Using her research experience in Biology and her language skills in Chinese, student researcher Iris Jia (Major in Biological Science and Minor in Chinese) created Chinese-English bilingual infographic to introduce the ecological preservation efforts of Urban Rivers’ Wild Mile. The project shows the importance of multilingual communication to the general public about environmental preservation efforts.


Michelle Chen

“How Different Generations Understand Classic Chinese Stories with Prominent Female Roles”

Researcher: Michelle Chen (BS in Math |Minor in Chinese; Supervised by Dr. Xuehua Xiang

On July 9, 2021 the Teaching Equitable Asian American Community History (TEAACH) was passed into law in the State of Illinois requiring all public schools to teach a unit of Asian American history with the aim to prevent prejudice and violence against Asian Americans. Mythological stories, such as Mulan and the Chang’e’s Flight to the Moon, lend themselves well in the Asian American History unit; through engaging story forms, they reconstruct the early histories of a culture reflecting normative practices and value systems. However, myth-based stories are not monolithic- they evolve over time, over space, and over generations. A non-critical teaching of mythology may in fact perpetuate outdated normative values not suited for the Asian American context. To better understand why and how we should use traditional stories to teach Asian American histories, this study investigates generational differences in knowledge and perceptions of traditional mythological stories in the Chinese American Community. Using a mixed methods approach (IRB ID: STUDY2022-1358), this study combines surveys, interviews and literature research. Questionnaires were administered using Google Forms followed by one-on-one interviews. The results were triangulated with literature research on the use of Chinese myths in educational settings in and outside of the US.

Research poster


“An Investigation of the Vitality and Perception Of the Ga language in the Ghanaian-American Community”

Undergraduate Student Researcher: Eli Nukunya (English Major | Linguistics Minor); Supervised by: Dr. Xuehua Xiang

The Ga language is a Ghanaian language most commonly spoken by the Ga-Adangbe ethnic group in Ghana that has become spoken in the Ghanaian diaspora in recent history. As Ghanaians have created more immigrant communities in the diaspora, it is possible that the Ga language may suffer the same fate of many immigrant languages and lose its influence and importance within the Ghanaian-American community, especially among the younger generation. Through surveys and interviews, this study investigates Ghanaian-Americans’ connection to the Ga language along with how they view the Ga language and its importance in comparison to languages in the diaspora community.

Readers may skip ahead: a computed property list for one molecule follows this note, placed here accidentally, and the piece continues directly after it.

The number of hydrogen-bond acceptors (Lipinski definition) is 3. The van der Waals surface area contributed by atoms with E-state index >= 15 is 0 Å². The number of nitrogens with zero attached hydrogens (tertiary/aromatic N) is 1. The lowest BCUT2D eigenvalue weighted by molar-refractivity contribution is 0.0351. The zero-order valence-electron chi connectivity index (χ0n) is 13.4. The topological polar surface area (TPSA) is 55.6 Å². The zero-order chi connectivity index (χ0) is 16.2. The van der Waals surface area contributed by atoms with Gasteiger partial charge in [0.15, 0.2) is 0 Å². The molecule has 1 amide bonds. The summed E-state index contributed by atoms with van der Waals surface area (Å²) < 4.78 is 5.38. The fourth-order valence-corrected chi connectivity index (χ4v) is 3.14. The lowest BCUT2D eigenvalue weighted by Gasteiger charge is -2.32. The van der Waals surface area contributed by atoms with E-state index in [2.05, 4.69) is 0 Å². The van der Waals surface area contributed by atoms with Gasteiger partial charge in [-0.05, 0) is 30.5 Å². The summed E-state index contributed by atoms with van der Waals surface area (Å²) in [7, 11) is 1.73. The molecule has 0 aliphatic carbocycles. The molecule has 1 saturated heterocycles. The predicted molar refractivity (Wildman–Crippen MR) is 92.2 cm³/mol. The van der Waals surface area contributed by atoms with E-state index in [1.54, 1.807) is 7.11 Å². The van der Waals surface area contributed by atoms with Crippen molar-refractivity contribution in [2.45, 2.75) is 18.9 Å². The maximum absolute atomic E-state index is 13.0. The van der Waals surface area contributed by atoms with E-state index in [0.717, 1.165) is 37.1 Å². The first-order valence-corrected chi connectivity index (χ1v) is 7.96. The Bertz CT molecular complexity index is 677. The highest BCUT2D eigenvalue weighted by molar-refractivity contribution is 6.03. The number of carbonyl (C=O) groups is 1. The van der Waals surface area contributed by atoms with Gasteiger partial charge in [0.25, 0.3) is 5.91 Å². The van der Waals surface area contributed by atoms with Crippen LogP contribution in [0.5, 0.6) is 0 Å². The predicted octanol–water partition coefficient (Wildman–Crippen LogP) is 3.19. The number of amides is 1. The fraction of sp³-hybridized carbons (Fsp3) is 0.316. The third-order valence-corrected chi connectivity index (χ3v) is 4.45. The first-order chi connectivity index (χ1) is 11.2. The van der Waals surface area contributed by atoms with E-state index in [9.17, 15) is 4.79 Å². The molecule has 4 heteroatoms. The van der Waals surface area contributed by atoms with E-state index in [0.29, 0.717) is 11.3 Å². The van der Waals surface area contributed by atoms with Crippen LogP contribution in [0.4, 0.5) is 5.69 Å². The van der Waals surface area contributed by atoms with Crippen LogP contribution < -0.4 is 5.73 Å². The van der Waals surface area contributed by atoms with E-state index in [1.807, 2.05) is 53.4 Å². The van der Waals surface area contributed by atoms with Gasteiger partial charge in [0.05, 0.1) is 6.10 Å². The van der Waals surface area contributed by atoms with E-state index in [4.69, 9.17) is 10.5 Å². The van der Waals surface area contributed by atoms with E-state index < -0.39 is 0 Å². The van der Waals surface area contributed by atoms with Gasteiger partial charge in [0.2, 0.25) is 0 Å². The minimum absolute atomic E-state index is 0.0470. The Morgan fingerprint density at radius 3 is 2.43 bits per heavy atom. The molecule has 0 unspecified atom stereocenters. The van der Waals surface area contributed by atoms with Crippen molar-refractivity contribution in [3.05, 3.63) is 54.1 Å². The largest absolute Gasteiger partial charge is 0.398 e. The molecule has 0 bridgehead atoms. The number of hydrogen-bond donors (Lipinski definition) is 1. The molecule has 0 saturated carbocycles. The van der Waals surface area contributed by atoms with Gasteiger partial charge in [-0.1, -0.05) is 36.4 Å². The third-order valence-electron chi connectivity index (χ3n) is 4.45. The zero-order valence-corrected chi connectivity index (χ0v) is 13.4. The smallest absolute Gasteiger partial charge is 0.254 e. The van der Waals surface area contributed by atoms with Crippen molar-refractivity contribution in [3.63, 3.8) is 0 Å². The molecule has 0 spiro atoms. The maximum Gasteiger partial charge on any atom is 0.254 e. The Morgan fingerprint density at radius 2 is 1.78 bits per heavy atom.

Journal Cover


Transfer and Crosslinguistic Influence at the L3 initial stages.

Researchers: Jennifer Cabrelli (Hispanic and Italian Studies) and Carrie Pichan 

While the question of which variables determine the source of transfer at the very initial stages of third language (L3) acquisition has driven the growth of the field, few studies have captured these early developmental processes in L3 acquisition. These studies observe English/Spanish bilinguals acquiring an L3 Romance language (Brazilian Portuguese or Italian) after 12-15 hours of classroom L3 exposure. We examine several phenomena that differ between the L3 and Spanish but pattern similarly between the L3 and English within the grammar modules of morphosyntax (e.g., pronominal subjects) and phonology (e.g., intervocalic underlying stops). The crosslinguistic (dis)similarity of the selected phenomena, together with the comparison of data from bilingual groups who differ in age of acquisition and dominance, allow for the evaluation of critical variables in transfer source selection such as global similarity, language status, facilitation, and dominance.

Book cover


“Oh, what’s wrong with your Korean?”: Korean American adult heritage learner’s oral translanguaging practice and their counter-experience

Researcher: Hanae Kim, Ph.D Visiting Lecturer and Korean Language Program Coordinator

In H. Cho & K. Song (Eds.), Korean as a Heritage Language from Transnationalism and Translanguaging Perspectives. Routledge

New books in Dari and Pashto


“Linguistic Identity and Literacy Landscape of a Multilingual Community in Chicago .” 

Researcher: Jill Hallett 

This project focuses on how the literacy landscape reflects the home languages of students and families in one linguistically-diverse community in Chicago. It looks at how linguistic identity is indexed through the community literacy landscape and what language practices are present, privileged, and erased.

A fishing village in Hainan


“Language, Multimodal Interaction and Transaction: Studies of a Southern Chinese Marketplace.”

Researcher: Xuehua Xiang

This project examines multimodal interaction in the marketplace in a multilingual town at the juncture of urbanization in Southern China.  By analyzing the socializing functions of language in the marketplace outside of and beyond economic dealings, the study additionally documents and depicts the roles of affect and morality in marketplace encounters.